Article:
Part One of the book addresses the biblical material and rehearses the usual explanations for what image of God means. The papers are clear although the discussions don’t bring any significantly new evidence to the table. Catherine McDowell’s and Craig L. Blomberg’s papers would serve well as entry routes into the discussion. In Part Two the authors connect the image of God with the themes of sexuality, iconoclasm and Cormac McCarthy’s novel The Road. The chapters are interesting attempts to trace how humanity as image bearers is reflected and distorted in various ways. Similarly, Part Three expands the link between image bearing, culture and theology. One of the more interesting papers is Janet Soskice’s piece ‘The God of Creative Address: Creation, Christology and Ethics’. She contends that image bearing should be linked with speech. She emphasizes that image bearing is a physical idea and cannot be limited to rationality. The paper is a creative theological reading of Scripture. Part Four focuses on the ethical implications of humanity as image bearing. Beth Felker Jones’ piece ‘Witnessing in Freedom: Resisting Commodification of the Image’ presents a strong challenge to the selling of the human in practices such as slavery and marketing of body images in adverts. She addresses sexual ethics as a specific form of the exploitation of humans.

The volume brings up some interesting issues related to the image of God. I did feel that there was a lack of explicit Christological reflection on this subject. The Genesis account of the image of God was given priority and seemed to set the agenda for many of the papers.

I received a review copy of John Walton’s and Tremper Longman’s How to Read Job from IVP this week. This continues an already fruitful series by Tremper and IVP on How to Read various biblical books: see How to Read the PsalmsHow to Read ProverbsHow to Read Genesis, and How to Read Exodus. I confess this is the first of this series that I’ve really looked at, but I’ve been impressed. I am easily tired by commentaries and other works that seem to miss the big picture or that bury the answers to the questions that I am most interested in under a mountain of details.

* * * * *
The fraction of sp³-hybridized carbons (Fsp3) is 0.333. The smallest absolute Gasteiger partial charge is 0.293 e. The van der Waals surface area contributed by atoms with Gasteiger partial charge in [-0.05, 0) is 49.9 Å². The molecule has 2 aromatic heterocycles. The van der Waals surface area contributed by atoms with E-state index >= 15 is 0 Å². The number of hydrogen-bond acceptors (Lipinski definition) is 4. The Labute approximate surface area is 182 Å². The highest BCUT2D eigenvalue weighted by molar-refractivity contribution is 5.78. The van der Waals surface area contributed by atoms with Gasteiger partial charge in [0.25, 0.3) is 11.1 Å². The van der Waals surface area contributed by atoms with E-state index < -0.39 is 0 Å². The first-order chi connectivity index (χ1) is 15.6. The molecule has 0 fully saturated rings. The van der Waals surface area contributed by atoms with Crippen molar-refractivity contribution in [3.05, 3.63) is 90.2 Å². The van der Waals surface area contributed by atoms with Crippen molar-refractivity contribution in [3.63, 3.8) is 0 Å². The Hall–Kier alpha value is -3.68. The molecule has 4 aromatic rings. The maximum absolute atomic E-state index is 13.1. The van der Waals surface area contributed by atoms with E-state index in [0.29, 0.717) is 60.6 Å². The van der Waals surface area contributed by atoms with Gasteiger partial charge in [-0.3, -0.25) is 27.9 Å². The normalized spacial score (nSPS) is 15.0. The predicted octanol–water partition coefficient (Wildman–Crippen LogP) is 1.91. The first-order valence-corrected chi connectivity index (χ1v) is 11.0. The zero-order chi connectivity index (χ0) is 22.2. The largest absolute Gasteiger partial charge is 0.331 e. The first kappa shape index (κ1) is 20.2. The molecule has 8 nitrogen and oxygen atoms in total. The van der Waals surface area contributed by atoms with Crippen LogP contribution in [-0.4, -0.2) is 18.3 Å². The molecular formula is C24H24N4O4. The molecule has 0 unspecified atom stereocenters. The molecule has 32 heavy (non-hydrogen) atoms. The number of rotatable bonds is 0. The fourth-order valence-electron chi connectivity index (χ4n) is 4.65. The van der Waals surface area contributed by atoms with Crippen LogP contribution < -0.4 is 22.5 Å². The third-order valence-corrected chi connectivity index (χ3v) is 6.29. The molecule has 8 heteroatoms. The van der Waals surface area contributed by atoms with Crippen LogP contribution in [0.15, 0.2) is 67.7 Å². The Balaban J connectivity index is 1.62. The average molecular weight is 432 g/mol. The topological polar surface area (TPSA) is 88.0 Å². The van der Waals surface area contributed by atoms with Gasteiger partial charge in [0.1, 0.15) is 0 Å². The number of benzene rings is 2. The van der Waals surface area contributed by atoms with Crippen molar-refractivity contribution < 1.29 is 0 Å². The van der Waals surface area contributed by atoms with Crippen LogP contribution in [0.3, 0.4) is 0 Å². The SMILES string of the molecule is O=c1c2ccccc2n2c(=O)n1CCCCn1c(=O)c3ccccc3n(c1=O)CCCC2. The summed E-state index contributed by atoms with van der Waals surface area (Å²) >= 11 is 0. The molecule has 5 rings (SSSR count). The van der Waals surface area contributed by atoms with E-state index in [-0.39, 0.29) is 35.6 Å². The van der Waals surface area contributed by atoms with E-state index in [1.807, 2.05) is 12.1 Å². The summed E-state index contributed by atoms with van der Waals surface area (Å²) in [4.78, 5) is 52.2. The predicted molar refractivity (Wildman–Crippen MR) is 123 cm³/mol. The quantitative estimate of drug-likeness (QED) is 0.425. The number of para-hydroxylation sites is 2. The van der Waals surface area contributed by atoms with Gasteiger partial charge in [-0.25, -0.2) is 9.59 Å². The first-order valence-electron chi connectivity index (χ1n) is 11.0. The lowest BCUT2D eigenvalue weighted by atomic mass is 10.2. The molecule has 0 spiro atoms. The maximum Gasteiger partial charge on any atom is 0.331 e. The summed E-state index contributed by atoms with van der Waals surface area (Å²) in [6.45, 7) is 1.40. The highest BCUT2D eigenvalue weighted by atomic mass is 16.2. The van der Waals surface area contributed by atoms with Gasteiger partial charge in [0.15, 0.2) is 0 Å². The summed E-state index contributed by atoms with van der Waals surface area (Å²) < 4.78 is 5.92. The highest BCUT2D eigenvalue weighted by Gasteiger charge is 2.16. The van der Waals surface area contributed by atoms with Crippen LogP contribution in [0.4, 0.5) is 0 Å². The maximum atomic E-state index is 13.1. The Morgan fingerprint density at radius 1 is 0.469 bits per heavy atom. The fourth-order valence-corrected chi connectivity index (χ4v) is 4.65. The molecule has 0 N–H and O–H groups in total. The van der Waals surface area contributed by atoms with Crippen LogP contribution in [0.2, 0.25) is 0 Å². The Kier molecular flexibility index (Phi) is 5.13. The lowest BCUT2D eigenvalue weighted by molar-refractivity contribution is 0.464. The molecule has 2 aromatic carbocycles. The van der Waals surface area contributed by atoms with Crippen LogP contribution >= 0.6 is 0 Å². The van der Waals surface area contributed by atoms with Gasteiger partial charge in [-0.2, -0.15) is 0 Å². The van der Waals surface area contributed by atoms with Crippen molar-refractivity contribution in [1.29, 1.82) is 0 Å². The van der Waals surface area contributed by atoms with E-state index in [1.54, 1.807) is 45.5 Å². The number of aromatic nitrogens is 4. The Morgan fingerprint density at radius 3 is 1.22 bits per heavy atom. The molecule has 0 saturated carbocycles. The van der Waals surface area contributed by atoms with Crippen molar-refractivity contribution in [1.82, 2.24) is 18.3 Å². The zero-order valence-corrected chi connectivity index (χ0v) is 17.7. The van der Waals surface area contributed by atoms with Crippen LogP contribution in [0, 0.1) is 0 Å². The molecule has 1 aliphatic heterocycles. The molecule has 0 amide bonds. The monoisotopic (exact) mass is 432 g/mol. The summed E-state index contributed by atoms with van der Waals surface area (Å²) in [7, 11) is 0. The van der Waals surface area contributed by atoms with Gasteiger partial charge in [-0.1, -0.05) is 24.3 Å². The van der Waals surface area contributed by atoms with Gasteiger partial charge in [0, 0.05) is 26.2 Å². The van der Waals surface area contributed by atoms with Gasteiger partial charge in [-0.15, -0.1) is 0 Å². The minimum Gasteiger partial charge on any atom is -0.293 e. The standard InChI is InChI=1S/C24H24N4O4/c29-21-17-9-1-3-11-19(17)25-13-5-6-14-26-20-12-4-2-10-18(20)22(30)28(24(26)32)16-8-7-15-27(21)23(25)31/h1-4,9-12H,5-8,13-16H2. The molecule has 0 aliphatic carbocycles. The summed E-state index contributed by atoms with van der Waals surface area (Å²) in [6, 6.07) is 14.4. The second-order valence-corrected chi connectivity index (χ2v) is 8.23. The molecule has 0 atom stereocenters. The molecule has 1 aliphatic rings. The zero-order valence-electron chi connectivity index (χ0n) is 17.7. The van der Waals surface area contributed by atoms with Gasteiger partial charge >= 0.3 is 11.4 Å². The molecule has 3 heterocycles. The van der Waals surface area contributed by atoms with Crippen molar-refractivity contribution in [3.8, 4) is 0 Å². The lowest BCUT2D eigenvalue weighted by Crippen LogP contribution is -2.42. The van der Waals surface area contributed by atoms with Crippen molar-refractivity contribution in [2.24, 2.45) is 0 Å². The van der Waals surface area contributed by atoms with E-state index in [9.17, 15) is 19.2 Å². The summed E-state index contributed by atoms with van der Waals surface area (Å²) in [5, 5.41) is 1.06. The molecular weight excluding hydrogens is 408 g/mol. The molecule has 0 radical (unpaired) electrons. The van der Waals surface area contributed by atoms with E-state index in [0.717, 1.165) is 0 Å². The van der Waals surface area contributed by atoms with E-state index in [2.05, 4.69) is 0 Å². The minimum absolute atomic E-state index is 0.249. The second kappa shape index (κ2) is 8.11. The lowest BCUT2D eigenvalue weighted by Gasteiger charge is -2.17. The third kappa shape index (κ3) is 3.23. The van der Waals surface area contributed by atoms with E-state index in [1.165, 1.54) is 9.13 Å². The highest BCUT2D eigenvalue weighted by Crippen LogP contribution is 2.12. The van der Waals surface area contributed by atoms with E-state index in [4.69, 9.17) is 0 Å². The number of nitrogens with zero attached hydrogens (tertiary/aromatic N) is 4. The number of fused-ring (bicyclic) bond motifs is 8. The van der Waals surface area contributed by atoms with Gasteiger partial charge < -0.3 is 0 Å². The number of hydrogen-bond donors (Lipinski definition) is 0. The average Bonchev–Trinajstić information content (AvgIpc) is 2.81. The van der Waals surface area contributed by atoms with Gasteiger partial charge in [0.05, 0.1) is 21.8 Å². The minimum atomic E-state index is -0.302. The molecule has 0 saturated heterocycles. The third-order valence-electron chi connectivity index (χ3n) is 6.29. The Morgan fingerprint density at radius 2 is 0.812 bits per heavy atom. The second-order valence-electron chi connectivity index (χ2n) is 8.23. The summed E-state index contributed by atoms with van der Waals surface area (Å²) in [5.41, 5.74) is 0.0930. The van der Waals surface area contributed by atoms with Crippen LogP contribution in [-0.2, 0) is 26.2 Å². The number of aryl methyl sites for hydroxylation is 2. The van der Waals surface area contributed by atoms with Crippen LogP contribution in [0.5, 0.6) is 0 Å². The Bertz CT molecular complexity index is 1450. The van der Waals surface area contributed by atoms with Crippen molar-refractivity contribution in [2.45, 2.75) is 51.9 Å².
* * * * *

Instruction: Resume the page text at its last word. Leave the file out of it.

Without time for a full review, let me note a few salient points:

The book is separated into 4 parts: 1) Reading Job as Literature; 2) Getting to Know the Characters of Job; 3) The Theological Message of Job; and 4) Reading Job as a Christian. Spread evenly between the four parts are 20 chapters that discuss a range of issues from the high level to specific interpretive and topical issues. For example, chap 1: ‘What is the book of Job about?’, chap 6: ‘Who is “Satan” in Job?’, chap 11: ‘The retribution principle and theodicy in Job’, or chap 20: ‘Applying the book of Job’.

The layout and topics will be helpful to those teaching/preaching the book and to students who want to engage the main ideas in the text. Though not a fully academic monograph, the footnotes engage a wide range of literature that will help students understand key issues. For instance, along with commentaries they cite a range of dictionary articles, essays, and monographs, as well as other ancient texts. For instance, in the chapter on Satan they mention Second Temple texts (like 1 Enoch) that set the stage for wider conceptions.